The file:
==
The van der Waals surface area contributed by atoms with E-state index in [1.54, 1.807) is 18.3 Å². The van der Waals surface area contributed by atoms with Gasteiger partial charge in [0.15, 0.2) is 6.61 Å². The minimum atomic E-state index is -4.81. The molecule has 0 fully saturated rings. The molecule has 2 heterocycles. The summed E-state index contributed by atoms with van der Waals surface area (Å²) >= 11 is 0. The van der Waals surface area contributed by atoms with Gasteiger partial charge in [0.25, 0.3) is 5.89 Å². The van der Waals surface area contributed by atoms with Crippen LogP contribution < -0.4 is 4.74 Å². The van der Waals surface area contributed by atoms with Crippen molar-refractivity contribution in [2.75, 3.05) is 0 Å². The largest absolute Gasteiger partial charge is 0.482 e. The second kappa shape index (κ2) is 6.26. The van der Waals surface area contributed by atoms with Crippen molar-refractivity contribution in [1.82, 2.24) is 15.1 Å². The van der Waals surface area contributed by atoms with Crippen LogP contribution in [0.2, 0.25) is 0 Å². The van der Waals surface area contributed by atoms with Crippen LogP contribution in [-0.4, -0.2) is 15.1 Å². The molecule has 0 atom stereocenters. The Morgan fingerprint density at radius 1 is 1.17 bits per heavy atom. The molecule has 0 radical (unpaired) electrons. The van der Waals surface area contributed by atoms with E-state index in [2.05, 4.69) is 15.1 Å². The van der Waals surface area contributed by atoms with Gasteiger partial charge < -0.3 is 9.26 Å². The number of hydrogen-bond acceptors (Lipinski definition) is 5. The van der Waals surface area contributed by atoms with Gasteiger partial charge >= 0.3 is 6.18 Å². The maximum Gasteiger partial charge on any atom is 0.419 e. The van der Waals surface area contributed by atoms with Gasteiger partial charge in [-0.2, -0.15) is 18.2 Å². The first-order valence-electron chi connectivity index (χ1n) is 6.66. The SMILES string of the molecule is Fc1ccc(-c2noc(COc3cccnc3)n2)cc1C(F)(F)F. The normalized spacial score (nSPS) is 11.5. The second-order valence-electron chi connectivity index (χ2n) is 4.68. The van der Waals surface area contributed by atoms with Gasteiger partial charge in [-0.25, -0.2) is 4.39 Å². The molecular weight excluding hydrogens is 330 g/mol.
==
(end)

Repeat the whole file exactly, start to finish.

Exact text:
The van der Waals surface area contributed by atoms with E-state index in [1.54, 1.807) is 18.3 Å². The van der Waals surface area contributed by atoms with Gasteiger partial charge in [0.15, 0.2) is 6.61 Å². The minimum atomic E-state index is -4.81. The molecule has 0 fully saturated rings. The molecule has 2 heterocycles. The summed E-state index contributed by atoms with van der Waals surface area (Å²) >= 11 is 0. The van der Waals surface area contributed by atoms with Gasteiger partial charge in [0.25, 0.3) is 5.89 Å². The van der Waals surface area contributed by atoms with Crippen LogP contribution < -0.4 is 4.74 Å². The van der Waals surface area contributed by atoms with Crippen molar-refractivity contribution in [2.75, 3.05) is 0 Å². The largest absolute Gasteiger partial charge is 0.482 e. The second kappa shape index (κ2) is 6.26. The van der Waals surface area contributed by atoms with Crippen molar-refractivity contribution in [1.82, 2.24) is 15.1 Å². The van der Waals surface area contributed by atoms with Crippen LogP contribution in [0.2, 0.25) is 0 Å². The van der Waals surface area contributed by atoms with Crippen LogP contribution in [-0.4, -0.2) is 15.1 Å². The molecule has 0 atom stereocenters. The Morgan fingerprint density at radius 1 is 1.17 bits per heavy atom. The molecule has 0 radical (unpaired) electrons. The van der Waals surface area contributed by atoms with E-state index in [2.05, 4.69) is 15.1 Å². The van der Waals surface area contributed by atoms with Gasteiger partial charge < -0.3 is 9.26 Å². The number of hydrogen-bond acceptors (Lipinski definition) is 5. The van der Waals surface area contributed by atoms with Gasteiger partial charge >= 0.3 is 6.18 Å². The maximum Gasteiger partial charge on any atom is 0.419 e. The van der Waals surface area contributed by atoms with Gasteiger partial charge in [-0.2, -0.15) is 18.2 Å². The first-order valence-electron chi connectivity index (χ1n) is 6.66. The SMILES string of the molecule is Fc1ccc(-c2noc(COc3cccnc3)n2)cc1C(F)(F)F. The normalized spacial score (nSPS) is 11.5. The second-order valence-electron chi connectivity index (χ2n) is 4.68. The van der Waals surface area contributed by atoms with Gasteiger partial charge in [-0.25, -0.2) is 4.39 Å². The molecular weight excluding hydrogens is 330 g/mol.